Regarding whether the applicant, i.e., Mr. Gil-Leyva, will be irreparably injured absent a stay, see Chafin, 568 U.S. 179, there is no evidence beyond the emotional harm to which he testified at the hearing. Given that Mr. Gil-Leyva did not file a Response to provide any additional showing of harm, and given that appellate courts attempt to adjudicate these cases as expeditiously as possible, see id., the Court finds that this factor weights in favor of imposition of a stay.

         Regarding whether issuance of the stay will substantially injure the other parties interested in the proceeding, see id., there has been no evidence that the children HMG and HFG will sustain any injury if permitted to stay with their mother, Ms. Leslie, while this appeal is pending. See Motion [#65] at 12-13. Accordingly, this factor weighs in favor of imposition of a stay.

         Regarding where the public interest lies, see Chafin, 568 U.S. 179, Ms. Leslie essentially argues that there is such a significant danger of harm to the children if they are returned to Canada that the public interest in protecting the children outweighs the public interest in expeditiously returning children pursuant to the Hague Convention and ICARA. Motion [#65] at 14-16. Plaintiffs argument essentially relies on her assertion that the Court erred in finding that insufficient evidence was presented to meet the standard of Plaintiffs “grave risk” affirmative defense. Regardless, given that Mr. Gil-Leyva has not filed a Response in opposition to Plaintiffs argument, and given that “shuttling children back and forth between parents and across international borders may be detrimental to those children, ” see Chafin, 568 U.S. 179, the Court finds that this factor weighs in favor of imposition of a stay.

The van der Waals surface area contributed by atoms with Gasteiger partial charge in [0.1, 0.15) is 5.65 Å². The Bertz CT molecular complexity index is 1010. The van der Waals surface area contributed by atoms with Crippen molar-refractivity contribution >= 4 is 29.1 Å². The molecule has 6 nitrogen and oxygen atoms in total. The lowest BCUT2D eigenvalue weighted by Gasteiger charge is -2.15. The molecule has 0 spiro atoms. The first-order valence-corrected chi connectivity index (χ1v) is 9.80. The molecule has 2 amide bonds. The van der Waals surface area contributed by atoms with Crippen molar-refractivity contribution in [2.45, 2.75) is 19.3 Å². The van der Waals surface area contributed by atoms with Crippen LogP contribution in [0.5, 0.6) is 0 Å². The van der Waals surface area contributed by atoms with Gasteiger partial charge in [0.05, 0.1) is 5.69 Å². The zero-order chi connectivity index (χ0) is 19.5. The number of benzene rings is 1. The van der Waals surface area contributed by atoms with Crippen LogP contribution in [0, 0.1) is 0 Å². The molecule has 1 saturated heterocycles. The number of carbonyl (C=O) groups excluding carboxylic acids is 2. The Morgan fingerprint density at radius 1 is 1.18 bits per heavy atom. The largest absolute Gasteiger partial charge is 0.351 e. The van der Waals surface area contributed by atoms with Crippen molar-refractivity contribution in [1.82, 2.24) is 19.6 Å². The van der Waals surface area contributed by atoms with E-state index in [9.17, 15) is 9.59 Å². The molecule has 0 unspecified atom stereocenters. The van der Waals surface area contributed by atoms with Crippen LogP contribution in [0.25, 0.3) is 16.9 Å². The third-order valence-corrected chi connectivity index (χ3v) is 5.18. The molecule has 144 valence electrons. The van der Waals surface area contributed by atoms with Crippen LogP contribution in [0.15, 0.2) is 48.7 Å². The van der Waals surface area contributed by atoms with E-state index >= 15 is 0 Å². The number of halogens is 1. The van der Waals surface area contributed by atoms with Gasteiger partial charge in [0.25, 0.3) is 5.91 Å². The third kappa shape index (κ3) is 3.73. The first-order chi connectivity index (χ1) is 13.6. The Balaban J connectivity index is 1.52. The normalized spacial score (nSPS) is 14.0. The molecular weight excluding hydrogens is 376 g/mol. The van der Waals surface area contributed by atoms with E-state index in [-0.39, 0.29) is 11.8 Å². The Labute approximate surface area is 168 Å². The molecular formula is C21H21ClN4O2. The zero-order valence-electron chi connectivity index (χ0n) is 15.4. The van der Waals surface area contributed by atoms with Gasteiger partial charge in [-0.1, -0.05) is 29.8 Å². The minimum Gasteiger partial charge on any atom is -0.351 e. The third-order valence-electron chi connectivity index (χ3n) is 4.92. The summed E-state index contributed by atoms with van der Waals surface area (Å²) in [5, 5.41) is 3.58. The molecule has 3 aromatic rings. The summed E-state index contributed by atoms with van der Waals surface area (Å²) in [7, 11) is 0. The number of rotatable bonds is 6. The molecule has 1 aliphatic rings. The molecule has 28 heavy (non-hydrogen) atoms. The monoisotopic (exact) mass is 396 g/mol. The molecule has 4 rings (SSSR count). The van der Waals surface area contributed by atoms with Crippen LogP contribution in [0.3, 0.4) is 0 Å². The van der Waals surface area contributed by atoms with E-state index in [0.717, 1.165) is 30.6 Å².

Weighing the relevant factors, the Court concludes that staying the Court's return Order [#56] is appropriate pending resolution of Ms. Leslie's appeal with the Tenth Circuit Court of Appeals. Accordingly,

         IT IS HEREBY ORDERED that the return Order [#56] is STAYED pursuant to Federal Rule of Civil Procedure 62(c). HMG and HFG shall reside with Ms. Leslie in the State of Colorado pending resolution of Ms. Leslie's appeal of the Order [#56] to the Tenth Circuit Court of Appeals.

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Notes:

[1] “[#65]” is an example of the convention the Court uses to identify the docket number assigned to a specific paper by the Court's case management and electronic case filing system (CM/ECF). This convention is used throughout this Order.

[2] The Court must construe the filings of pro se litigants liberally. See Haines v. Kerner, 404 U.S. 519, 520-21 (1972); Hall v. Bellmon, 935 F.2d 1106, 1110 (10th Cir. 1991). However, the Court should not be the pro se litigant's advocate, nor should the Court “supply additional factual allegations to round out [the pro se litigant's] complaint or construct a legal theory on [his] behalf.” See Whitney v. New Mexico, 113 F.3d 1170, 1173-74 (10th Cir. 1997) (citing Hall, 935 F.2d at 1110). In addition, pro se ...